The government is reportedly planning to use European Union structural funds to cover part of any fiscal shortfall and new financing of 4 billion euros for the 2015-16 period in a bid to avoid the adoption of new revenue-collecting measures.
The troika is due to conduct an important assessment of Greece’s progress in September. So far, it has it has been agreed that the EU will provide 95 percent of investment subsidies for the National Strategic Reference Framework (NSRF) for the 2007-13 period, and official announcements are expected in the next few days. The Finance Ministry is proposing that this rate be maintained in the new NSRF for the 2014-20 period. In this way, the government will be able to meet any financing shortfalls thanks to its lower contributions to NSRF investments. Officials say that the response of EU departments so far has not been negative.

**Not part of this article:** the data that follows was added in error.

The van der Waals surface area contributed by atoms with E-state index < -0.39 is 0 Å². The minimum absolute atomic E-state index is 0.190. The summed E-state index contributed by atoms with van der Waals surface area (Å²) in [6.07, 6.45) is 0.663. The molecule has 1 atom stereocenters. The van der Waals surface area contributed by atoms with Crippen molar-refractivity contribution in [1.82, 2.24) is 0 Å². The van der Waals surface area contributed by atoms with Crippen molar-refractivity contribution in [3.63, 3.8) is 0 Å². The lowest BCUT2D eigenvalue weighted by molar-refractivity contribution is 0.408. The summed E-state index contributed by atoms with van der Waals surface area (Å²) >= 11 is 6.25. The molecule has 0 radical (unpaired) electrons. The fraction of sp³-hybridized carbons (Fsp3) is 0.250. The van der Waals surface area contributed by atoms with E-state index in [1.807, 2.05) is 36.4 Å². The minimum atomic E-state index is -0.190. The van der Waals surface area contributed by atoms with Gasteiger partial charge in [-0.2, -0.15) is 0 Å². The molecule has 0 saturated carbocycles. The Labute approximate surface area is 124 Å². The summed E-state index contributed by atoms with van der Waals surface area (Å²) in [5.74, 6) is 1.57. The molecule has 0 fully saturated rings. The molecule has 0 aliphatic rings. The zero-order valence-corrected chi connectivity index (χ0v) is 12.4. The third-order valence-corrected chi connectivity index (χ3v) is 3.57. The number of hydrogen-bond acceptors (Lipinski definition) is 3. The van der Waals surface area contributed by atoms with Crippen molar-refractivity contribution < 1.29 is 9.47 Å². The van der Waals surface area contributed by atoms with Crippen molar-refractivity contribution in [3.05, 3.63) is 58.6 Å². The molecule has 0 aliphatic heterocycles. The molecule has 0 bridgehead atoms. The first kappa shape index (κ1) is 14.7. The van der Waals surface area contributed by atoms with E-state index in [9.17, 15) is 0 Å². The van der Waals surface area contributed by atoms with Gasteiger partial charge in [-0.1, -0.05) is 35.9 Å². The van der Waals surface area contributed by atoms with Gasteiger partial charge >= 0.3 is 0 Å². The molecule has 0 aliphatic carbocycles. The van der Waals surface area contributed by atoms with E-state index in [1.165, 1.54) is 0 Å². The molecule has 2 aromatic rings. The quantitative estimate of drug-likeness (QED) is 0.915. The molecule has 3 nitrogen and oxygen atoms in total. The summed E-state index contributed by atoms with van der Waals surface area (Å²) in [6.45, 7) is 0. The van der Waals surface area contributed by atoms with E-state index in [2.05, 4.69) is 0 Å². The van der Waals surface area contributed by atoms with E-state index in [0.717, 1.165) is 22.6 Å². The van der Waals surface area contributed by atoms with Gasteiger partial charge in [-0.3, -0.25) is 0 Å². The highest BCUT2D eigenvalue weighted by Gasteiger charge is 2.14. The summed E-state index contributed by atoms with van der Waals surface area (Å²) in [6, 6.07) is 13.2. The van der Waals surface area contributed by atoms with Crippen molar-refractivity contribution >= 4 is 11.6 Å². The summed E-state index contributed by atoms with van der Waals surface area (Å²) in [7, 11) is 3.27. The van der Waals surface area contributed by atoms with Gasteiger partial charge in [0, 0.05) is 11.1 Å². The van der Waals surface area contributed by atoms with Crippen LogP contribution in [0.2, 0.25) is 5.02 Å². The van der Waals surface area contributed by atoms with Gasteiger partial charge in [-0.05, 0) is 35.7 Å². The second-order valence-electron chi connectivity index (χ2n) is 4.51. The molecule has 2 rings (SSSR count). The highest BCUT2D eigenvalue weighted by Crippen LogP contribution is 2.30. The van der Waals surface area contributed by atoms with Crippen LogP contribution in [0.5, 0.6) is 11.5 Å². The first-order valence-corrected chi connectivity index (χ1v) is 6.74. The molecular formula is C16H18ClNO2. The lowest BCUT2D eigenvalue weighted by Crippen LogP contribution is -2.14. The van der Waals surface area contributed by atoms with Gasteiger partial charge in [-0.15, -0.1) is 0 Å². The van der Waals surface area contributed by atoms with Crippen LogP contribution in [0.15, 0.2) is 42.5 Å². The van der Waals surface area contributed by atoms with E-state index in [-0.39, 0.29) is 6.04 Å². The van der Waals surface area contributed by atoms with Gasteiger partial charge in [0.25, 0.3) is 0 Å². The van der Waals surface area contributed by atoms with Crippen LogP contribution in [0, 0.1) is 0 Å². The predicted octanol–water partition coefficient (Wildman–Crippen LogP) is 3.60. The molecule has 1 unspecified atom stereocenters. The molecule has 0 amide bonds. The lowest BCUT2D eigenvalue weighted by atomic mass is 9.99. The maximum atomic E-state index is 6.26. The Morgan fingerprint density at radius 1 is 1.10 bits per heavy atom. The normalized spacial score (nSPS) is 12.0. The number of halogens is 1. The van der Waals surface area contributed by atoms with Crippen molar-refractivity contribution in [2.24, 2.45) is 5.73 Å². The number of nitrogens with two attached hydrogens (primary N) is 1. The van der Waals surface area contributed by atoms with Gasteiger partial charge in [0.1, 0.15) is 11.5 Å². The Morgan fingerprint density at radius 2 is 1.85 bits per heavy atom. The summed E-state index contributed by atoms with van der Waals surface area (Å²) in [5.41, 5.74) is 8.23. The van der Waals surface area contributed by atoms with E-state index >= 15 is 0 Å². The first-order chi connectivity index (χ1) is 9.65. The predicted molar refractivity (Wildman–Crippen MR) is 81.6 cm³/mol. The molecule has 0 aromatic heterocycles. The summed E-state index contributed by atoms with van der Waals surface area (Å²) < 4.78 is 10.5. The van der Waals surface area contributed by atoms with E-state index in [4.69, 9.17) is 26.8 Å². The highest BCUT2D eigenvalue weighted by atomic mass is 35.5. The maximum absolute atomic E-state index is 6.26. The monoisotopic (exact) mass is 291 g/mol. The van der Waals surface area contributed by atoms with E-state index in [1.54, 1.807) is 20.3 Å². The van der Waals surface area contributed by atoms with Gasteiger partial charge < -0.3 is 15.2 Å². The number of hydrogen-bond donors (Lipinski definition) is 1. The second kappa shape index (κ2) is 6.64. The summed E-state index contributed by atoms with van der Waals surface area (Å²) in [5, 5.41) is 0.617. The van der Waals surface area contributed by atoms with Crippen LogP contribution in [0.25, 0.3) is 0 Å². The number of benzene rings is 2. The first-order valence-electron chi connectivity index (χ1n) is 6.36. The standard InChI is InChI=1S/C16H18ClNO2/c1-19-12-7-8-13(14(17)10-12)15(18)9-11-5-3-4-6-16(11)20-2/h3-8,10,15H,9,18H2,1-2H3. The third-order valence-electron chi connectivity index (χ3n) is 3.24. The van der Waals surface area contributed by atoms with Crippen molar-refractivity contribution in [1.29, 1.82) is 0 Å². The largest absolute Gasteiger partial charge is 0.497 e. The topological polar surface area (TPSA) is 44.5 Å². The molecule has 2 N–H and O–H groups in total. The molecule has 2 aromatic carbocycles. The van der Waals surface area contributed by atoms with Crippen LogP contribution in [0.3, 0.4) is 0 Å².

In this context, Wednesday’s mention by visiting European Central Bank executive board member Joerg Asmussen that the eurozone will look into additional support measures for Greece, including a further reduction of the interest rate on bailout loans and jointly financed investment programs, is not seen as coincidental.
An article in Germany’s Sueddeutsche Zeitung on Wednesday contained a similar reference, saying that the third aid package to Greece which German Finance Minister Wolfgang Schaeuble mentioned on Tuesday will be funded, at least in part, from the EU budget.
Asmussen, nevertheless, stressed that any discussion on the Greek debt issue cannot reopen before April next year, by which time it will be known whether Athens achieved a primary surplus for 2013 – a basic precondition for any additional measure for making Greek debt viable.
Separately, Economic and Monetary Affairs Commissioner Olli Rehn also did not rule out a third bailout program on Wednesday. In statements to Finnish newspaper Helsingin Sanomat, he said that after the troika’s assessment of Greece’s progress in the autumn, “we shall re-examine possible ways for continuing the financing of the Greek bailout program.” “For instance, the viability of debt may be improved by prolonging the repayment period,” he added.